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Tracy Lawrence will be hiding Easter eggs in the sand this weekend, as he and his family head to the Gulf for a relaxing holiday.

"Over the last few years I've tried to block out Easter weekend so I can be with the family," Tracy tells The Boot. "This year we are going to be with my wife's family down on the Gulf. Everybody's got a different beach house rented, so there will be five or six houses full of people and umpteen zillion kids! All the uncles will have a crayfish boiling contest on Saturday and we'll just cook and eat and fellowship and enjoy our families."

Tracy says the weekend will include the usual Easter activities, such as decorating eggs and hiding them for the children to find. "Our kids are getting older now but there will be a lot of younger ones there and that makes it fun," he says. "We're all looking forward to it."

Tracy also have a family trip planned for May, when he'll take his kids on a field trip to Washington, D.C., to visit the nation's capitol. He and his wife will be chaperoning a group of six girls, including his daughter, who are part of a home-school team formed last fall.

"I'm really excited about it," Tracy says. "This group of kids left school together and formed this group that learns together. Each set of parents takes on different roles, so it's been really good for us and the kids."

The home-school curriculum outlines what the children must learn in that environment, but they're also free to do other things outside the curriculum. One of the things the students did this past semester was learn about Asian culture from a woman from China.

"One of the parents knew a woman who had left China about ten years ago and she was school administrator," says the singer. "She came over a couple days a week for two weeks and taught them about authentic Chinese culture. For lunch every day she would team them to make authentic Chinese dishes from scratch. They were learning hands-on about China. We have the opportunity for them to learn things on a different level and in a different way from what they get in a regular school system."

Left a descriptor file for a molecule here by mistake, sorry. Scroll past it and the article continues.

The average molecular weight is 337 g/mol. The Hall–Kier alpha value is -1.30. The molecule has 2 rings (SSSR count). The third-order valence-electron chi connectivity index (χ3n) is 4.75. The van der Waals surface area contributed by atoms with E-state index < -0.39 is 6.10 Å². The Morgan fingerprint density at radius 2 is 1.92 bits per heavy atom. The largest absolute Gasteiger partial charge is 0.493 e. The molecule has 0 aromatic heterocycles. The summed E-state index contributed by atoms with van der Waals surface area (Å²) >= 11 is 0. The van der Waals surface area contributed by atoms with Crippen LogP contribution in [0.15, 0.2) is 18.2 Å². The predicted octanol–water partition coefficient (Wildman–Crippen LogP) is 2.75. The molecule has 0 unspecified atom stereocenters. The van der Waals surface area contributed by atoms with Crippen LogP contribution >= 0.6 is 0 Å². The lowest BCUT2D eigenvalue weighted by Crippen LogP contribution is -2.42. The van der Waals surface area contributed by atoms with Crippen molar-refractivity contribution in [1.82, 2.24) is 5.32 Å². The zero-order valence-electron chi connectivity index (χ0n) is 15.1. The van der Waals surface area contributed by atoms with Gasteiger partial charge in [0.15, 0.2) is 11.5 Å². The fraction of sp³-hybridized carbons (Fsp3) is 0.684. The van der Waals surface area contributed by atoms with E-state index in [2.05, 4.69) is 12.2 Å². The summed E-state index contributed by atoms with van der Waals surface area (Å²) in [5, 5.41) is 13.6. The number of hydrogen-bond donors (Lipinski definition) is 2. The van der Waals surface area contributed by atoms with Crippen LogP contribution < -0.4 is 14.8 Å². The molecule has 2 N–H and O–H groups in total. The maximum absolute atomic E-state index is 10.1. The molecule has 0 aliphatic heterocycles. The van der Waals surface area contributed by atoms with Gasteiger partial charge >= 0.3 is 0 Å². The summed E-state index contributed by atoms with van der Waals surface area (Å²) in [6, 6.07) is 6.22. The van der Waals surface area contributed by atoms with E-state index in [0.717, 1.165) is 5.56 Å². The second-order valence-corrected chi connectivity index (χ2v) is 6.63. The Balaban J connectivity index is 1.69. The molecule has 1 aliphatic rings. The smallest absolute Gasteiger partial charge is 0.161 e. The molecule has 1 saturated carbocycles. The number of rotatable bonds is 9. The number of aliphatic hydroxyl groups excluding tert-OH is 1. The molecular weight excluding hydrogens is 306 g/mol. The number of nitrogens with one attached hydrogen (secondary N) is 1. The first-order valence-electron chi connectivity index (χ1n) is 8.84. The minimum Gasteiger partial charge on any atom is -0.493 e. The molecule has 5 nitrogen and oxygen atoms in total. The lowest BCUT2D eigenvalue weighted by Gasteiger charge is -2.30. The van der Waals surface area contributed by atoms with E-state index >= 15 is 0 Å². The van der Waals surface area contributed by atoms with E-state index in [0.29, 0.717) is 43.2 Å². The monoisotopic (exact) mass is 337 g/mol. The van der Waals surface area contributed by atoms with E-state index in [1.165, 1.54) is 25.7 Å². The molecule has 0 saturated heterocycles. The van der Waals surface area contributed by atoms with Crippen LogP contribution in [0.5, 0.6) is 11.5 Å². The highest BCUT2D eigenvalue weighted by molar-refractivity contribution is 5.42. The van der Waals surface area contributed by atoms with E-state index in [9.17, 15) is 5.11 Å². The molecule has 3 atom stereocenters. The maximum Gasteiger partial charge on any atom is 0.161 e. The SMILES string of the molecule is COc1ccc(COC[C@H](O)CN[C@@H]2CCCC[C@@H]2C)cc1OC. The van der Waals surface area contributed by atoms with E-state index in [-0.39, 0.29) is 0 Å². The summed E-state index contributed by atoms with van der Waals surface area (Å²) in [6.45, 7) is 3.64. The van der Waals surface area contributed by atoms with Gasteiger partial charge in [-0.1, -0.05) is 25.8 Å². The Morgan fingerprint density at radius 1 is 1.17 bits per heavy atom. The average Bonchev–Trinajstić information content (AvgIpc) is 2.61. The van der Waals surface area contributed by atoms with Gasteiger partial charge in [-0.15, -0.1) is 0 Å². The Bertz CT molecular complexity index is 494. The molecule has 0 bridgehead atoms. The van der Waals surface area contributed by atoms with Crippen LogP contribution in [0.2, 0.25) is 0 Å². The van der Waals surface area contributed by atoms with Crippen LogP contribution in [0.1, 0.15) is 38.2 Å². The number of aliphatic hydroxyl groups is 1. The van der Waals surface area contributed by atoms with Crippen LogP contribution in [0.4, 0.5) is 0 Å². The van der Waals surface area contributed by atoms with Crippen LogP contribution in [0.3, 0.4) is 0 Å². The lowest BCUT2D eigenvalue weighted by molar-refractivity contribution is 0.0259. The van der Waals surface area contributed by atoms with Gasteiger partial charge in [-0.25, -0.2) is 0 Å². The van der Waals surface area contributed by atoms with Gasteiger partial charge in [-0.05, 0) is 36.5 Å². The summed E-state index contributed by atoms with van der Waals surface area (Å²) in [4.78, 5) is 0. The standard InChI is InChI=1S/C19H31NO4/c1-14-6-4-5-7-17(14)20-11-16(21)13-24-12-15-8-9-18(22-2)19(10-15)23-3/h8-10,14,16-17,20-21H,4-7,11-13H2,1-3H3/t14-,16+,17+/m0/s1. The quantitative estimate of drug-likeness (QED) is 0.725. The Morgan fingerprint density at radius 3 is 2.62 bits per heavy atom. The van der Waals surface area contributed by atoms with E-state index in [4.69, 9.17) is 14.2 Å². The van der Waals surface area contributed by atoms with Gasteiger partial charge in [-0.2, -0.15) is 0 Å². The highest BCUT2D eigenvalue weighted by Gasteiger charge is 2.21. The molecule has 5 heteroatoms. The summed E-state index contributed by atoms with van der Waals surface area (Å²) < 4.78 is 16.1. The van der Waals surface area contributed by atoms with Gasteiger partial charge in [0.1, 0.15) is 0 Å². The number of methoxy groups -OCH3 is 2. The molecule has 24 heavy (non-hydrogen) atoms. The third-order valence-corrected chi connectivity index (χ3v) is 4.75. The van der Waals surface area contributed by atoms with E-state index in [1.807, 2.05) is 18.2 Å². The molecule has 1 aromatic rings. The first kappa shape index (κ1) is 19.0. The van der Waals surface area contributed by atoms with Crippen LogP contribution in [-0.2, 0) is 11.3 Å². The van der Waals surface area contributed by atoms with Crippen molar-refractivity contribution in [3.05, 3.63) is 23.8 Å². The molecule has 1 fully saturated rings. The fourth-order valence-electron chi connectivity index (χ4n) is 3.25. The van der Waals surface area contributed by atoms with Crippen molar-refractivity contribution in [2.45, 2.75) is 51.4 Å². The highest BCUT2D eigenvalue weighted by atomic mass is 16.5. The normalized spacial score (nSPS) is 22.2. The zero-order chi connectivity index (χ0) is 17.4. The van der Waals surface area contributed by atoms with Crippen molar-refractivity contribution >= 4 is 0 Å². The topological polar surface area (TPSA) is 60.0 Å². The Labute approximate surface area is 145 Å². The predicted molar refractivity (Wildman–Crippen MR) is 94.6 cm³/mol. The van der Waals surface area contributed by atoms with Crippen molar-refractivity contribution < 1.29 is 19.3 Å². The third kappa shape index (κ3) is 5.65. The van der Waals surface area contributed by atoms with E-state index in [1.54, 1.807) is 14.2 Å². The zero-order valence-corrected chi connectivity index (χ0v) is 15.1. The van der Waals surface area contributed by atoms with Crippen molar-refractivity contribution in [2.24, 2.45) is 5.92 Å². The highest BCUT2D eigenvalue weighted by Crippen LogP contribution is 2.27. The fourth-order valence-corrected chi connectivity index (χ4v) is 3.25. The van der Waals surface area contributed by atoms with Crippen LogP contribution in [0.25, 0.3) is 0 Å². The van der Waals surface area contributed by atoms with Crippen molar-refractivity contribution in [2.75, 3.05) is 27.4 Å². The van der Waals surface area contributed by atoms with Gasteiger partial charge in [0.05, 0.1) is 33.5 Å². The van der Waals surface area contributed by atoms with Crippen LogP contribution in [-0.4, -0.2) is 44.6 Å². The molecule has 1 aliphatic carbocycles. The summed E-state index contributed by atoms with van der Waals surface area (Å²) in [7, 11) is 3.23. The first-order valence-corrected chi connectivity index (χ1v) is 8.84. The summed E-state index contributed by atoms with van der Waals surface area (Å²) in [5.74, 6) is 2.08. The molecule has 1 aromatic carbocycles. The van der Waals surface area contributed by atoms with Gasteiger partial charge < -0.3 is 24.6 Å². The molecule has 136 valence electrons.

The girls also have a "group coop" on Fridays with the entire student body of the private school, which gives them access to tutors so that they can take drama classes and put on plays and participate in sports. "They take piano and vocal lessons once a week," explains Tracy. "They come to our house and my wife teaches them etiquette."

The private-school curriculum is over in April so the kids have five months off to do things such as take the trip to Washington before they start up again.

"We're already six or seven weeks ahead, so we've already ordered next year's curriculum and we're gonna just keep moving forward," Tracy says. "The great thing I've found is that if a student excels in something you can let them go with it. My 9-year-old is already doing math on a sixth-grade level. She's just naturally grasping it."

The other positive aspect Tracy has seen from the home-schooling is the benefit of teaching the girls life skills. "We've found that we are not having as many issues with the kids cleaning their rooms and helping with dishes after supper because they understand there is a higher purpose other than us making them do stuff around the house. They grasp the meaning and importance of learning to be self-sufficient and they don't fight as much. It's been really good for us."

Tracy's latest single, "Stop, Drop and Roll," is out now. He describes it as a positive-message love song.

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